Sep 17, 2010 6
Lazy Load will display images (content) that are on the visible portion of the web page, images that are outside of the visible are of the page are not loaded until the user scrolls down the page – this is when Lazy Load will load those images. The idea is to save page load time. Since the images outside of the visible area are not loaded until the user scrolls to them, load time is saved. Let’s see we’re looking at a blog that displays 20 articles on a page and has several images in each post. When we load the page, we’re probably only seeing the first 2 articles on top, while we’d have to scroll down to see the rest of the posts. Well, since we’re not actively looking at the rest of the posts at that time, then we wouldn’t need the images within those posts loaded, right? We’d only need to see those images when we scroll down the page to view those posts. That’s the great idea behind this tool, it will load the images outside of the active visible area of the browser when the user scrolls down to that part of the web page. Load time is saved because those images outside the active visible area of the page are simply not loaded, but are waiting to be loaded when the user gets to that part of the page.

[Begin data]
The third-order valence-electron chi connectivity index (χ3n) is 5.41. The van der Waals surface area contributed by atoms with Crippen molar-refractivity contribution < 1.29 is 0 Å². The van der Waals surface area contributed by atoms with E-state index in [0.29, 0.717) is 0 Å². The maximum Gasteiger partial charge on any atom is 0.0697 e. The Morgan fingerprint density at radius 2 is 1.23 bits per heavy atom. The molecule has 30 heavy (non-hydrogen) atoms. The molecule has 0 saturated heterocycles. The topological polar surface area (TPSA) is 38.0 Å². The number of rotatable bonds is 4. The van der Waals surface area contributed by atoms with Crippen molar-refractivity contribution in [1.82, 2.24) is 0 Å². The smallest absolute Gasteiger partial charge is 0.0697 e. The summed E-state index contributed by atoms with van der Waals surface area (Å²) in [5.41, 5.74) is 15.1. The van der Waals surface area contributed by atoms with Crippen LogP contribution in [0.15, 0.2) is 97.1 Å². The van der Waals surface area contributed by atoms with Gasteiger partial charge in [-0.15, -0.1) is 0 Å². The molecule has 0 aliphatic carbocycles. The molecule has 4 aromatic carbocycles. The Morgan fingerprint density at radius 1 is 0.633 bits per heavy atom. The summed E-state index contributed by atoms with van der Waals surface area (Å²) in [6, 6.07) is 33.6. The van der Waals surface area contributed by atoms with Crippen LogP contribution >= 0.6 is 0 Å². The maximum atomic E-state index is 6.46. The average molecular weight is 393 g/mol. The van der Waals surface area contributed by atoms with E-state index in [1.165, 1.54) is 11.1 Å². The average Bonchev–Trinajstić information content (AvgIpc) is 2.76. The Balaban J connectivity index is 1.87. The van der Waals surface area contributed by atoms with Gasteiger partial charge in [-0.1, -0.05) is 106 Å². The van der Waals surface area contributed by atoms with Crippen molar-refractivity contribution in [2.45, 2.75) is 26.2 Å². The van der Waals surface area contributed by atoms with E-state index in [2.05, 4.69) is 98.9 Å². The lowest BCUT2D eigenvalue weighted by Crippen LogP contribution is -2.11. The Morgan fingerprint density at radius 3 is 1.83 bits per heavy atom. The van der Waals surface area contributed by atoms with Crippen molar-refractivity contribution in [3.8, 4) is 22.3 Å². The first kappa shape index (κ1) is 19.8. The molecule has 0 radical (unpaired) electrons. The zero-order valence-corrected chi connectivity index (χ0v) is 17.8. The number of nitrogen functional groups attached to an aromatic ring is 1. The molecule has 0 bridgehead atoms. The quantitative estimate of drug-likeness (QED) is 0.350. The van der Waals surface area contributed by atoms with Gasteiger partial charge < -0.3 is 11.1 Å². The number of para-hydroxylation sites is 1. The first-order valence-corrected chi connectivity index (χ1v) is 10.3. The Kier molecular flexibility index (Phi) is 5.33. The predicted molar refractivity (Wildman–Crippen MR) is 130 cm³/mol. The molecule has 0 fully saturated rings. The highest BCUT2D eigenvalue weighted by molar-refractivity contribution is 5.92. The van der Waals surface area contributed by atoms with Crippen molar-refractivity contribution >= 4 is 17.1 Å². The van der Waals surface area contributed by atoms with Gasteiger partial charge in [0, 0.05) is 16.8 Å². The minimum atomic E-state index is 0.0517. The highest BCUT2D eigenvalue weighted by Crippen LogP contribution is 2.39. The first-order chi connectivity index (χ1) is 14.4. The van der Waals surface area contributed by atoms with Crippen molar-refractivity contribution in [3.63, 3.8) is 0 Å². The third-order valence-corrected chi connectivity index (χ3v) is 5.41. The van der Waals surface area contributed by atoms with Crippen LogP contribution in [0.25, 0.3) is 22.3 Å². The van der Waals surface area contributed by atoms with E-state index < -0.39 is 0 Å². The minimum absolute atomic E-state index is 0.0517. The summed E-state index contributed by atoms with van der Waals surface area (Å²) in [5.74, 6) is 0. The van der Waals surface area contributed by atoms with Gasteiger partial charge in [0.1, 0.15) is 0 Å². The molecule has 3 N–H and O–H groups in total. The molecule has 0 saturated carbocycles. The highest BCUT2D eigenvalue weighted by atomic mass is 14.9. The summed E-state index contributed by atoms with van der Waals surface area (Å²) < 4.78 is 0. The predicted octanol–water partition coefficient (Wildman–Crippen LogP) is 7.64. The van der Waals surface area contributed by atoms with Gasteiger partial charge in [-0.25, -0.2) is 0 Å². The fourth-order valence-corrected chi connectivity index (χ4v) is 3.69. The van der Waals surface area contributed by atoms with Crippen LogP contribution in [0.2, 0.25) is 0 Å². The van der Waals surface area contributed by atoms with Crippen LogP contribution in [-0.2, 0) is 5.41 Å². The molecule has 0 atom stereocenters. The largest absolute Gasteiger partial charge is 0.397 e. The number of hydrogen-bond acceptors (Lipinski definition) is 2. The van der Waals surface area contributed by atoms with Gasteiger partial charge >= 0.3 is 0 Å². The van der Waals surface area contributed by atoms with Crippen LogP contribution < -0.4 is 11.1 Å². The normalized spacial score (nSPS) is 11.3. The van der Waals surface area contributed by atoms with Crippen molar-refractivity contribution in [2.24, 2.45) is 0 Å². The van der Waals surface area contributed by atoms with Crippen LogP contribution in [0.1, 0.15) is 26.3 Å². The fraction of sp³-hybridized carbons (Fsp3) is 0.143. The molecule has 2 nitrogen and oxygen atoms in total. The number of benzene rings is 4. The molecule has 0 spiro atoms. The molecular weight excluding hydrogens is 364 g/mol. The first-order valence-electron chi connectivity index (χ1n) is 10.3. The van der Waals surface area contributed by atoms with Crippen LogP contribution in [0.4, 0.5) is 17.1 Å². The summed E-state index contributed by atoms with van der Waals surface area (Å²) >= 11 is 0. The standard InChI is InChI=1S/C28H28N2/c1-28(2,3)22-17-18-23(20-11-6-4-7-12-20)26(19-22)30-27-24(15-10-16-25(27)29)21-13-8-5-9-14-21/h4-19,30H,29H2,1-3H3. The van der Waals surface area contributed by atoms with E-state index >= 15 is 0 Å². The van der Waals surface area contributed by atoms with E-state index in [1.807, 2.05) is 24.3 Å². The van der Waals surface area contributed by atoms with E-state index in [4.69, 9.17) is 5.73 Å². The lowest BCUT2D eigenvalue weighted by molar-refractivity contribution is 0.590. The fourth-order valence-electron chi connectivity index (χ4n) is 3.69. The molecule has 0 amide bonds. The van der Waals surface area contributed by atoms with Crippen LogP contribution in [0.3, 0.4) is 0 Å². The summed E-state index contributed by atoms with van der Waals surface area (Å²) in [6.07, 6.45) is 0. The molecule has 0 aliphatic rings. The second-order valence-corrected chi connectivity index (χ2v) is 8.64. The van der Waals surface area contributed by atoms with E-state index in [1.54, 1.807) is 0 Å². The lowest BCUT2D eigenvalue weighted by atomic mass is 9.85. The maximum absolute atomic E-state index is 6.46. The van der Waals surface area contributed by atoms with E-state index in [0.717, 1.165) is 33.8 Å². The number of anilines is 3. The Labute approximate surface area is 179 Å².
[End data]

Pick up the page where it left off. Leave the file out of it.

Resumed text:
Ok, so now we know how great this idea is, and how wonderful of a tool we have here. Now we’re going to focus on the plugin for WordPress that implements this tool. I recently installed this plugin and noticed only 1 thing it was missing – a setting to target elements. Why do we need this setting? Well, if you’ve installed this plugin and used it, you’ll notice that some images that are in the active visible area of the screen aren’t loading until the user scrolls to the bottom of the page (actually, to the bottom of the main content area – the posts.) An example of this would be a sidebar, and this is because the HTML for that sidebar would come after the HTML for the main posts – towards the bottom of the page. Even though the HTML for that sidebar is at the bottom of the page, CSS will bring it to the top (if that’s how your layout is being displayed.)